Seminarios IHSM La Mayora - Sebastian Pfeilmeier (University of Amsterdam)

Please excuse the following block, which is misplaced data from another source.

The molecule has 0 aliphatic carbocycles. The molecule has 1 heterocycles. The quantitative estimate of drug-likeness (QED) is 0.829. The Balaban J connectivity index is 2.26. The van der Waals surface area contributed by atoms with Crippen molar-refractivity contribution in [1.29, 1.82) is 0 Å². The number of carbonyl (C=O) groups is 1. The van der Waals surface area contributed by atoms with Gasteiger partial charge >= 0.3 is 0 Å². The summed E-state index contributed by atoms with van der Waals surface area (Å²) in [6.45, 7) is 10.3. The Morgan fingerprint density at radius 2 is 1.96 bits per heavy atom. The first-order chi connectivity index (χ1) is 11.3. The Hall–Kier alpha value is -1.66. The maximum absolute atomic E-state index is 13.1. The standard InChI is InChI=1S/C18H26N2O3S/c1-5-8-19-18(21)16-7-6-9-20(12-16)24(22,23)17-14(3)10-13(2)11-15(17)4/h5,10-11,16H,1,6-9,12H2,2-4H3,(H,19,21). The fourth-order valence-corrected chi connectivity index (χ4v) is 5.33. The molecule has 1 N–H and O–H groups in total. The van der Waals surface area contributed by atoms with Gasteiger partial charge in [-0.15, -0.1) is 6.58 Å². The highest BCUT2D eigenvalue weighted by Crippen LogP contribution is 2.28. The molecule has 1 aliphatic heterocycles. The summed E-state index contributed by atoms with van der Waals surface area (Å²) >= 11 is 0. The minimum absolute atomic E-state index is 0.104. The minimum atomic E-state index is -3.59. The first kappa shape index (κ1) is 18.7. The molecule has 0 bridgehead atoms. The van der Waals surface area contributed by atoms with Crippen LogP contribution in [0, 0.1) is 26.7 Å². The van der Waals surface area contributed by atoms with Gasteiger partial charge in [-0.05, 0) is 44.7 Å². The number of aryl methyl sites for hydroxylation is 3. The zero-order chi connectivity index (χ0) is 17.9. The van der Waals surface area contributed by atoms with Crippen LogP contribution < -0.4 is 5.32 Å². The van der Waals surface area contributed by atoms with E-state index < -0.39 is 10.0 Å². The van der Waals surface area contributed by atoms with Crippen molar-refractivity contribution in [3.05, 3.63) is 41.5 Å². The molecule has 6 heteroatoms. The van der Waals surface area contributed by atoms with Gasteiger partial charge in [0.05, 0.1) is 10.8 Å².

Title: Unveiling the significance of type-2 secretion system for conditional and highly virulent Xanthomonas pathogens: insights into microbiota dysbiosis and vascular infection of plants The plant microbiota consists of a multitude of microorganisms that can affect plant health and fitness. Bacteria are abundant in the microbiota and act as commensals that support plant growth and protect from pathogens, while pathogenic species can cause plant disease. Xanthomonas is a genus of ubiquitous plant-associated bacteria with commensal and pathogenic lifestyles. To understand how the plant immune system maintains microbiota homeostasis, we used a gnotobiotic approach and applied a synthetic microbiota to plant mutants with defects in the immune system. We found that in Arabidopsis thaliana, the absence of NADPH oxidase RBOHD can lead to an altered leaf microbiota, including an enrichment of conditional Xanthomonas pathogens. These conditional Xanthomonas secrete a cocktail of cell wall degrading enzymes (CWDE) via the type-2 secretion system (T2SS) that degrade leaf tissue and cause disease symptoms predominantly in immune compromised rbohD plants. We could show that the T2SS-dependent virulence is required for plant disease and for the shift in microbiota composition ultimately leading to dysbiosis. In an additional project, we investigated virulence factors of the destructive crucifer pathogen Xanthomonas campestris pv. campestris, which enters leaf tissue through hydathodes to access the xylem vasculature for systemic infections. Using a pangenomic and genetic approach, we identified T2SS-dependent CWDE to be required for infecting the vasculature. Overall, our research reveals the fundamental significance of the T2SS for conditional and highly virulent Xanthomonaspathogens and its role for microbiota homeostasis and for vascular infection mechanisms.